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Every year, a major report is constructed based on a multi-national survey. The 2020 Global Trends in Giving Report polled thousands of people on the reasons that they did or didn’t provide to charity, and of those who did not, they provided a range of reasons.

It’s important to understand the reasons that people don’t donate so that we can better position our charities to reach out to them. There are hundreds upon thousands of people who donate freely, but many more who are less open with their wallets. Appealing to that majority is critical for success in the nonprofit and charity sector.

For the 22% That Volunteer, Rather Than Donate

This could be a good thing, depending on the nature of your nonprofit. Having more hands on deck is a fantastic way to continue being productive and get the most out of the donations you do receive. But if you need to increase funding, volunteers can be an excellent resource to use. A few key ways that nonprofits can convert volunteers to donors are:

  • Make each volunteer experience memorable, organized, and valuable.
  • Develop a process for asking volunteers to give – even just having a clearly marked drop-box near volunteers can pull in donations.
  • Ask volunteers to share their stories – either internally or externally. This can drum up interest and attention in your cause.

For the 17% That Donate Food or Goods in Lieu of Donating Money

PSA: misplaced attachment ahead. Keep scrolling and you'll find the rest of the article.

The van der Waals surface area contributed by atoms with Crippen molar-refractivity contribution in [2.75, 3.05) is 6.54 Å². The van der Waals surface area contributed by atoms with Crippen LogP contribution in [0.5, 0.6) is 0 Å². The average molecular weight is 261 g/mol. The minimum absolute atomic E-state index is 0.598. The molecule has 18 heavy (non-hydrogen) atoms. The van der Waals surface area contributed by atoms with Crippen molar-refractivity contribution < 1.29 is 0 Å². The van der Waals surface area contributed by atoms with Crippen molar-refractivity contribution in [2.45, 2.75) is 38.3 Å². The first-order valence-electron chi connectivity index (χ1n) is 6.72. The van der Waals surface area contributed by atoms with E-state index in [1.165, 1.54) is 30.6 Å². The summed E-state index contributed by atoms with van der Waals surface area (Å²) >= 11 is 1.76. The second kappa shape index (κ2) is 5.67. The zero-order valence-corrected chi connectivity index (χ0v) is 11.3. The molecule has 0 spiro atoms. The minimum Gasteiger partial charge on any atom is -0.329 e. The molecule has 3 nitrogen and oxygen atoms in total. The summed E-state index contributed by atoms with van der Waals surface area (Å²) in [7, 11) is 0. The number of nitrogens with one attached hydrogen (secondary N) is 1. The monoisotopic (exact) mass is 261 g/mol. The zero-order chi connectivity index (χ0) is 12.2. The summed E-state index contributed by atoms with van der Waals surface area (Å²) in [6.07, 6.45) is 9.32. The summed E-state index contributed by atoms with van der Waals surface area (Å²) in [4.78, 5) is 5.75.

Once again, this could be a good thing if you are in the middle of a canned-goods drive or other events, but oftentimes non-profits and charities need to focus on drawing donations for the various costs and bills that arise over the year. Gently stressing the importance of cash donations for bills and maintenance is an easy way to focus on donation efforts.

For the 12% Don’t Trust Organizations to Spend Their Money Well

It’s understandable to be concerned about legitimacy and direction, even if you feel strongly about a cause. To help convince donators of your goodwill and trustworthiness, be transparent about your money matters. If you have a newsletter, include a briefing about how money was spent and why, and emphasize the good brought forth from spending. Being clear about the effect you have is also good for catching 2% of non-donators who feel organizations can’t make a positive difference.